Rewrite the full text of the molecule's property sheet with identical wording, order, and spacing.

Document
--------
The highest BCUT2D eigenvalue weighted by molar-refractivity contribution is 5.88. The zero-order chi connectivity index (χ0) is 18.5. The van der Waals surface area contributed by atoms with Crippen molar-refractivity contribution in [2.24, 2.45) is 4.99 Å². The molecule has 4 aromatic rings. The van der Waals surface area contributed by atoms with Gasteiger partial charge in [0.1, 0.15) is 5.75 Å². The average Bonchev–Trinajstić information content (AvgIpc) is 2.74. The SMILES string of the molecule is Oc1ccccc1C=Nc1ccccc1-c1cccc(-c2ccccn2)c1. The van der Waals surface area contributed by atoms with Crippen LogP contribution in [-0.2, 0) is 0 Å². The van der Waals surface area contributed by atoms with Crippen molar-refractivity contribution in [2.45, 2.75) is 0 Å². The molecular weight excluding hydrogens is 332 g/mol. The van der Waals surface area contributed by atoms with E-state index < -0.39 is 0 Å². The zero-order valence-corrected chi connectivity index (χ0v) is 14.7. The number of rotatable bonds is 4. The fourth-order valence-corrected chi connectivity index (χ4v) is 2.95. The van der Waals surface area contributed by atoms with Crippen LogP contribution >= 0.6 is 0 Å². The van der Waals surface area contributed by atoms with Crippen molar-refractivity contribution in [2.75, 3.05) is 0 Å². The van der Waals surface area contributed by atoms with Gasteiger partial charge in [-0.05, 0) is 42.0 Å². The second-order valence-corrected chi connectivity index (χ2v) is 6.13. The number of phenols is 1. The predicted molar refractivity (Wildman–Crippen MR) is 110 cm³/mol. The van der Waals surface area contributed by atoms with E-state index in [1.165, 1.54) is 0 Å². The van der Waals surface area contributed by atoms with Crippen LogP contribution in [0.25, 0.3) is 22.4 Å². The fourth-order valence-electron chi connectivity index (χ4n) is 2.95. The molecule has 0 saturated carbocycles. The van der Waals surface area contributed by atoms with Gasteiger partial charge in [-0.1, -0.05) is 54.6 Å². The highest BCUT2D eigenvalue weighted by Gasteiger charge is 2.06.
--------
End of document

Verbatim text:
The highest BCUT2D eigenvalue weighted by molar-refractivity contribution is 5.88. The zero-order chi connectivity index (χ0) is 18.5. The van der Waals surface area contributed by atoms with Crippen molar-refractivity contribution in [2.24, 2.45) is 4.99 Å². The molecule has 4 aromatic rings. The van der Waals surface area contributed by atoms with Gasteiger partial charge in [0.1, 0.15) is 5.75 Å². The average Bonchev–Trinajstić information content (AvgIpc) is 2.74. The SMILES string of the molecule is Oc1ccccc1C=Nc1ccccc1-c1cccc(-c2ccccn2)c1. The van der Waals surface area contributed by atoms with Crippen LogP contribution in [-0.2, 0) is 0 Å². The van der Waals surface area contributed by atoms with Crippen molar-refractivity contribution in [2.45, 2.75) is 0 Å². The molecular weight excluding hydrogens is 332 g/mol. The van der Waals surface area contributed by atoms with E-state index < -0.39 is 0 Å². The zero-order valence-corrected chi connectivity index (χ0v) is 14.7. The number of rotatable bonds is 4. The fourth-order valence-corrected chi connectivity index (χ4v) is 2.95. The van der Waals surface area contributed by atoms with Crippen LogP contribution >= 0.6 is 0 Å². The van der Waals surface area contributed by atoms with Crippen molar-refractivity contribution in [2.75, 3.05) is 0 Å². The van der Waals surface area contributed by atoms with Gasteiger partial charge in [-0.05, 0) is 42.0 Å². The second-order valence-corrected chi connectivity index (χ2v) is 6.13. The number of phenols is 1. The predicted molar refractivity (Wildman–Crippen MR) is 110 cm³/mol. The van der Waals surface area contributed by atoms with E-state index in [1.165, 1.54) is 0 Å². The van der Waals surface area contributed by atoms with Crippen LogP contribution in [0.25, 0.3) is 22.4 Å². The fourth-order valence-electron chi connectivity index (χ4n) is 2.95. The molecule has 0 saturated carbocycles. The van der Waals surface area contributed by atoms with Gasteiger partial charge in [-0.1, -0.05) is 54.6 Å². The highest BCUT2D eigenvalue weighted by Gasteiger charge is 2.06.